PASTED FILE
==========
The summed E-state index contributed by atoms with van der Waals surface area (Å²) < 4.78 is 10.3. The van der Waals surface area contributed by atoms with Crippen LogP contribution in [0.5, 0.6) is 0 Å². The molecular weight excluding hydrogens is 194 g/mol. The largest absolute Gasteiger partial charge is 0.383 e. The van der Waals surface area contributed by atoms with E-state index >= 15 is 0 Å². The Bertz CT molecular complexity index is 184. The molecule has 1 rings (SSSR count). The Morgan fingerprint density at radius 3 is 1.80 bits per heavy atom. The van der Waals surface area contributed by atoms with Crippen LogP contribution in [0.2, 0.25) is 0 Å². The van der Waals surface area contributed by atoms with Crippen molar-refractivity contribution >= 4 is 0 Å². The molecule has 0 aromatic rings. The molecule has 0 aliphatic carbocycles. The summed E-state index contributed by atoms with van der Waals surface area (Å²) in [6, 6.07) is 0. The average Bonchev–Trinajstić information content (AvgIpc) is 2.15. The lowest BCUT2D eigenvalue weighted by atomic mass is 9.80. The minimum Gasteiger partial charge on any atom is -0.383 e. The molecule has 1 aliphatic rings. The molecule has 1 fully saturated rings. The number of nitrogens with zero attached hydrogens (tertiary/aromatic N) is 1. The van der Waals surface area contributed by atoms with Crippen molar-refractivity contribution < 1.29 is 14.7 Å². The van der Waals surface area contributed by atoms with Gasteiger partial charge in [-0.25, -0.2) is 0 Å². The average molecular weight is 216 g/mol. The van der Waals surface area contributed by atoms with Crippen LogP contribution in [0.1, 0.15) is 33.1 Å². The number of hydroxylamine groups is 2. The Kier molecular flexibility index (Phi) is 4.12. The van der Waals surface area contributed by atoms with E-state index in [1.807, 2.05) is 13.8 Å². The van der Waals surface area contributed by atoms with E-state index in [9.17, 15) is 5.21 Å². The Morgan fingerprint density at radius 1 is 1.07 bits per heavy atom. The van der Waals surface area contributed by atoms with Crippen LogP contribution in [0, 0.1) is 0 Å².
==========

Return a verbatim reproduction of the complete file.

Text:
The summed E-state index contributed by atoms with van der Waals surface area (Å²) < 4.78 is 10.3. The van der Waals surface area contributed by atoms with Crippen LogP contribution in [0.5, 0.6) is 0 Å². The molecular weight excluding hydrogens is 194 g/mol. The largest absolute Gasteiger partial charge is 0.383 e. The van der Waals surface area contributed by atoms with E-state index >= 15 is 0 Å². The Bertz CT molecular complexity index is 184. The molecule has 1 rings (SSSR count). The Morgan fingerprint density at radius 3 is 1.80 bits per heavy atom. The van der Waals surface area contributed by atoms with Crippen LogP contribution in [0.2, 0.25) is 0 Å². The van der Waals surface area contributed by atoms with Crippen molar-refractivity contribution >= 4 is 0 Å². The molecule has 0 aromatic rings. The molecule has 0 aliphatic carbocycles. The summed E-state index contributed by atoms with van der Waals surface area (Å²) in [6, 6.07) is 0. The average Bonchev–Trinajstić information content (AvgIpc) is 2.15. The lowest BCUT2D eigenvalue weighted by atomic mass is 9.80. The minimum Gasteiger partial charge on any atom is -0.383 e. The molecule has 1 aliphatic rings. The molecule has 1 fully saturated rings. The number of nitrogens with zero attached hydrogens (tertiary/aromatic N) is 1. The van der Waals surface area contributed by atoms with Crippen molar-refractivity contribution < 1.29 is 14.7 Å². The van der Waals surface area contributed by atoms with Gasteiger partial charge in [-0.25, -0.2) is 0 Å². The average molecular weight is 216 g/mol. The van der Waals surface area contributed by atoms with Crippen LogP contribution in [0.1, 0.15) is 33.1 Å². The number of hydroxylamine groups is 2. The Kier molecular flexibility index (Phi) is 4.12. The van der Waals surface area contributed by atoms with E-state index in [1.807, 2.05) is 13.8 Å². The van der Waals surface area contributed by atoms with E-state index in [9.17, 15) is 5.21 Å². The Morgan fingerprint density at radius 1 is 1.07 bits per heavy atom. The van der Waals surface area contributed by atoms with Crippen LogP contribution in [0, 0.1) is 0 Å².